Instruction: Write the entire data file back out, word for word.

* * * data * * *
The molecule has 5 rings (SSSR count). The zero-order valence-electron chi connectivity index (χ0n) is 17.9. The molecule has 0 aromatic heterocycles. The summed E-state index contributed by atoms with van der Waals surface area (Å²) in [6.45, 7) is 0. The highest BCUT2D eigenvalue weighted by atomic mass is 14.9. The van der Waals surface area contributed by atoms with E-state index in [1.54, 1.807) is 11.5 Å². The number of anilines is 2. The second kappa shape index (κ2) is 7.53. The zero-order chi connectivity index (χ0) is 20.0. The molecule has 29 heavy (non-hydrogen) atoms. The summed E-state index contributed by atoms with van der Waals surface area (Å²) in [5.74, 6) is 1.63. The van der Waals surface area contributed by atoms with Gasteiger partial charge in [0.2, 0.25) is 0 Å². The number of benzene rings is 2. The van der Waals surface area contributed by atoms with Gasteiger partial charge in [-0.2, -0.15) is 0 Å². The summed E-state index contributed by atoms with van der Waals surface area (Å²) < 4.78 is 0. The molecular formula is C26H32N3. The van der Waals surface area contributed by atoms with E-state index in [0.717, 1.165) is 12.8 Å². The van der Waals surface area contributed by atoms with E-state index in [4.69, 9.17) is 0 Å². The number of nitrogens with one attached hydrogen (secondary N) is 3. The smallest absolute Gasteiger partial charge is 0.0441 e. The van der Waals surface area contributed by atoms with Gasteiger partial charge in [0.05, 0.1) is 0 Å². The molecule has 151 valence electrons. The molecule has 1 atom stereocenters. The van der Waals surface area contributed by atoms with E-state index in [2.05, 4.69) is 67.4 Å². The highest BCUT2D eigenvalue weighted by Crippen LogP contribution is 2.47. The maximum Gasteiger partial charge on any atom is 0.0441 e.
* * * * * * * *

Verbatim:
The molecule has 5 rings (SSSR count). The zero-order valence-electron chi connectivity index (χ0n) is 17.9. The molecule has 0 aromatic heterocycles. The summed E-state index contributed by atoms with van der Waals surface area (Å²) in [6.45, 7) is 0. The highest BCUT2D eigenvalue weighted by atomic mass is 14.9. The van der Waals surface area contributed by atoms with E-state index in [1.54, 1.807) is 11.5 Å². The number of anilines is 2. The second kappa shape index (κ2) is 7.53. The zero-order chi connectivity index (χ0) is 20.0. The molecule has 29 heavy (non-hydrogen) atoms. The summed E-state index contributed by atoms with van der Waals surface area (Å²) in [5.74, 6) is 1.63. The van der Waals surface area contributed by atoms with Gasteiger partial charge in [0.2, 0.25) is 0 Å². The number of benzene rings is 2. The van der Waals surface area contributed by atoms with Gasteiger partial charge in [-0.2, -0.15) is 0 Å². The summed E-state index contributed by atoms with van der Waals surface area (Å²) < 4.78 is 0. The molecular formula is C26H32N3. The van der Waals surface area contributed by atoms with E-state index in [0.717, 1.165) is 12.8 Å². The van der Waals surface area contributed by atoms with E-state index in [4.69, 9.17) is 0 Å². The number of nitrogens with one attached hydrogen (secondary N) is 3. The smallest absolute Gasteiger partial charge is 0.0441 e. The van der Waals surface area contributed by atoms with Gasteiger partial charge in [0.05, 0.1) is 0 Å². The molecule has 151 valence electrons. The molecule has 1 atom stereocenters. The van der Waals surface area contributed by atoms with E-state index in [2.05, 4.69) is 67.4 Å². The highest BCUT2D eigenvalue weighted by Crippen LogP contribution is 2.47. The maximum Gasteiger partial charge on any atom is 0.0441 e.